The International Consortium on Agricultural Biotechnology Research (ICABR)
Market access and market acceptance for biotechnology products
Grant Isaac, PhD Candidate, London School of Economics
Peter W.B. Phillips, Van Vliet Chair Professor, University of Saskatchewan
Faculty of Agriculture
Theme: V.A. Public perceptions: demand for products with altered attributes
Being able to produce biotechnology-based products is only one challenge facing the industry. The science, and resulting industrial restructuring, are largely underway. Now farmers, companies and countries producing biotechnology-based agri-food products face significant barriers to international markets and have yet to determine how to promote their products in order to create sustainable, profitable market shares.
The agri-food industry is beginning to consider that formal international market access is inextricably tied to the general public attitudes to agri-food products with biotechnologically-altered attributes. Many governments are slow-walking their import and production approvals as they attempt to sort out the science, economics and politics of these new products. Meanwhile, consumers generally admit they are either skeptical about or averse to consuming these products. The two perspectives have created virtual roadblocks to the introduction of these new products in many international markets. The immediate problem that faces farmers and companies wanting to produce and sell "genetically modified organisms" is that a number of countries have not yet accepted these "new" organisms for sale for human consumption. Currently, Canada, the US, Australia, Mexico, Japan and the EU all regulate the production, sale and importation of GMOs, but the main impediments to trade have been thrown up by the EU.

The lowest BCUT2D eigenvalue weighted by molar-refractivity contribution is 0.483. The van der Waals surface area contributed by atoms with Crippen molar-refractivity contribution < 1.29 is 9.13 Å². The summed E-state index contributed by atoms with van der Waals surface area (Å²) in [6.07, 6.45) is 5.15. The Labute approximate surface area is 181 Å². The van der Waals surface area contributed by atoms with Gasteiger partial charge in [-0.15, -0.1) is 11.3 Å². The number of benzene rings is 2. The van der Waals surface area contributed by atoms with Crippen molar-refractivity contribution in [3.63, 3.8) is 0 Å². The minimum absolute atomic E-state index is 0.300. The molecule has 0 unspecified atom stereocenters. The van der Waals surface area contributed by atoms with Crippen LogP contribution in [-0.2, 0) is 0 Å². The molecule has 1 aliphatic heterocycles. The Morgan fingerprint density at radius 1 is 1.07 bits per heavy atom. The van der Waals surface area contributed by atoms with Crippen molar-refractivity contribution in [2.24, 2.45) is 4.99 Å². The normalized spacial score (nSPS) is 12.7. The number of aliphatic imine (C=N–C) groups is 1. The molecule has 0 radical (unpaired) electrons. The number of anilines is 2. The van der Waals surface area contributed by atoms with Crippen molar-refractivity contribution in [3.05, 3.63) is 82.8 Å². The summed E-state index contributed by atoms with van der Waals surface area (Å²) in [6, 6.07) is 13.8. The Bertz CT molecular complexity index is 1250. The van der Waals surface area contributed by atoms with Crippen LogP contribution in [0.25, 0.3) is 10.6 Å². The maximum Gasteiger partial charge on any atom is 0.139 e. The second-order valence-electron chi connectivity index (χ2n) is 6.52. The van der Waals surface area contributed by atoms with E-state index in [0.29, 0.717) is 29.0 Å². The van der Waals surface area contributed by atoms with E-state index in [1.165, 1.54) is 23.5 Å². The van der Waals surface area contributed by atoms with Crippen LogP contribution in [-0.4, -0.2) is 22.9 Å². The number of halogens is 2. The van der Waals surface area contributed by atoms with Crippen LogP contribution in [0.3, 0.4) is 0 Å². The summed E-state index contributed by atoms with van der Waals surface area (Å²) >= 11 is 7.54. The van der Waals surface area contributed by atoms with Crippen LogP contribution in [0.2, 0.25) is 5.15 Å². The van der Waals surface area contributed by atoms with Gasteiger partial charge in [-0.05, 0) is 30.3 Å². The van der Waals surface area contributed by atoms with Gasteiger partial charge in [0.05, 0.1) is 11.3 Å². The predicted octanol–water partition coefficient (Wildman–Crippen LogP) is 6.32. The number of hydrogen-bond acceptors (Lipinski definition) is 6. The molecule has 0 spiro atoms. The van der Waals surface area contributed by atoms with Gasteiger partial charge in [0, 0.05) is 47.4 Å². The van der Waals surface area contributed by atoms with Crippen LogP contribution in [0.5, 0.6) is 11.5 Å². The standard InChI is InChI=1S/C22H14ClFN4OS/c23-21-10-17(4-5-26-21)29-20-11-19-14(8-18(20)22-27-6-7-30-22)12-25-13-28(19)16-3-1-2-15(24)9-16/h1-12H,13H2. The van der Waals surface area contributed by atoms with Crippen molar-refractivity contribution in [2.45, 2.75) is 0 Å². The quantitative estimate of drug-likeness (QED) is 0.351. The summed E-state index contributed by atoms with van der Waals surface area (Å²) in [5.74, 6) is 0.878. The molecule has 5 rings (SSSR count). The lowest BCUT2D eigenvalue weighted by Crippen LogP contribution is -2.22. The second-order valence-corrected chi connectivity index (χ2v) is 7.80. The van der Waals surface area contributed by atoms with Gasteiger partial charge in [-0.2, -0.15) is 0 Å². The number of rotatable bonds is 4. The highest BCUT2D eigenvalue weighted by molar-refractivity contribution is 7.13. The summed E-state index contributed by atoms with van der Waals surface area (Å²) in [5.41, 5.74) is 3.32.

This paper examines the current regulatory state of affairs and the efforts being made to overcome these potential trade barriers at the World Trade Organization (in the TBT and SPS committees), at Codex Alimentaris and through the BioSafety Protocol negotiations,
The second, and perhaps more important issue, is weak consumer acceptance of GMOs. Recent surveys of consumers in Canada, the US and the EU suggest that consumer opinions about biotechnology-based agri-food products range from indifference to outright rejection. Positioning biotech agrifood products into such markets will be difficult, as adoption rates for usually short-lived innovative products need to be rapid to recoup the development costs. Furthermore, marketing mistakes by one company can create spill-overs for all other companies in the sector. Although each individual product may be the property of only one company, the ability to get paid for it will depend on how industry and governments manages the introduction of all new products.
This paper will examine the simultaneity between market access and market acceptance, in an effort to determine whether the biotechnology industry is facing only a short-term , transitional difficulty, caused by trying to sell new products (often with no visible incremental benefits to consumers), or whether it faces a long-term problem. One school of thought is that marketing problems may disappear when the new biotechnology "products" with differentiated characteristics begin to appear, because they have the potential to create visible value that consumers are willing to pay for. Biotechnology-based products, in contrast to commodities, have the potential to be branded, which increases the incentive for private firms to manage them more actively.